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plastic bag ban - what do people use for garbage?

Jeanne Boyarsky
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I've been hearing more about plastic bag bans lately - largely due to the federal bill to charge five cents per bag. Which got folks talking about total bans that have been proposed.

I live in apartment building. We throw out garbage daily by putting it in those cheap supermarket "free" bags and into the compactor shoot. (unlike people with houses who throw out garbage by collecting it and then putting it on the curb.) You can't put a giant bag down the compactor shoot so we have to continue using small bags.

Does anyone know what is done in areas where the supermarket no longer gives out (or eventually sells) such bags? I've never seen bags that size sold. All I can think of is the "fruit" bags (which ironically are still given out for free) at the supermarket.


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Jayesh A Lalwani
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Joined: Jan 17, 2008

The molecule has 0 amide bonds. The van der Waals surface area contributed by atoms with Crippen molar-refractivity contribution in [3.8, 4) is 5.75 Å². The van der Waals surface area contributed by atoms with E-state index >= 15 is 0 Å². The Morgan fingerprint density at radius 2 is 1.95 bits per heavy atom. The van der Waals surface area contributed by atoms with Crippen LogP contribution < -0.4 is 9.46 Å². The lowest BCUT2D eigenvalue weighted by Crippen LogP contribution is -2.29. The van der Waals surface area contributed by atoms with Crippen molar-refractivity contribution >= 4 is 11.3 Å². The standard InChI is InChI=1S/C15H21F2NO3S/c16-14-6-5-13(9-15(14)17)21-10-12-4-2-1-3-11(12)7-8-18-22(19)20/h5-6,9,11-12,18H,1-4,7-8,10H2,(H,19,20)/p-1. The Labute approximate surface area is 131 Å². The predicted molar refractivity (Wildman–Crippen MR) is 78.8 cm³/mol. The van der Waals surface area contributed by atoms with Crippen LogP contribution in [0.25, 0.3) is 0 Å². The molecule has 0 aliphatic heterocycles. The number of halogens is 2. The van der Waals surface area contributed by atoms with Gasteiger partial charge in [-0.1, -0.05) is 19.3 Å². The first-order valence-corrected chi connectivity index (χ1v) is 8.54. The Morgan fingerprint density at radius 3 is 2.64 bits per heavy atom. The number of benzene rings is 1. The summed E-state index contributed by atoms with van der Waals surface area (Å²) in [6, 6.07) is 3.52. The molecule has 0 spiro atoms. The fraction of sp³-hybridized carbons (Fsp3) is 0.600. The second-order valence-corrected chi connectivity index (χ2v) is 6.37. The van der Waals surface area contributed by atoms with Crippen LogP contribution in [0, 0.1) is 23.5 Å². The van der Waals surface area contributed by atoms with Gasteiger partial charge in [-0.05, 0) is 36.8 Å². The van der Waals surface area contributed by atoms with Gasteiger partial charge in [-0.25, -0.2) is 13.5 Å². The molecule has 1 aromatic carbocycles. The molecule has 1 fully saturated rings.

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  28

Can you use trash bags? Just don't fill it completely

We don't have a plastic bag ban here but we have been trying to reduce our footprint anyways. So, we started composting our trash, and recently I got a worm bin to compost the trash. The worm bin may or may not work in NYC. I would be worried about pests. However, for the trash what we have done is that we use a bathroom trash can for our kitchen trash. You get trash bags for bathroom trash cans, and we use those when we run out of plastic bags. You might want to look for bathroom trash bags. I know you can get them online or at a home store. I haven't seen a grocery store carry them, although its worth trying out for you. If they have banned plastic bags, others will have the same problem, and grocery stores might find it profitable to start carrying them.
Jeanne Boyarsky
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Joined: May 26, 2003
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Jayesh A Lalwani wrote:Can you use trash bags? Just don't fill it completely

That's a waste of plastic. We'd be using maybe 10% of the bag. Plus it is unwieldy.

Jayesh A Lalwani wrote:However, for the trash what we have done is that we use a bathroom trash can for our kitchen trash.

That's what I do now. I just put a "free supermarket bag" in it. I have one bathroom trash can in the bathroom and one in the "main part" of the apartment. I then combine their contents and toss.

Jayesh A Lalwani wrote: You might want to look for bathroom trash bags. I know you can get them online or at a home store. I haven't seen a grocery store carry them, although its worth trying out for you. If they have banned plastic bags, others will have the same problem, and grocery stores might find it profitable to start carrying them.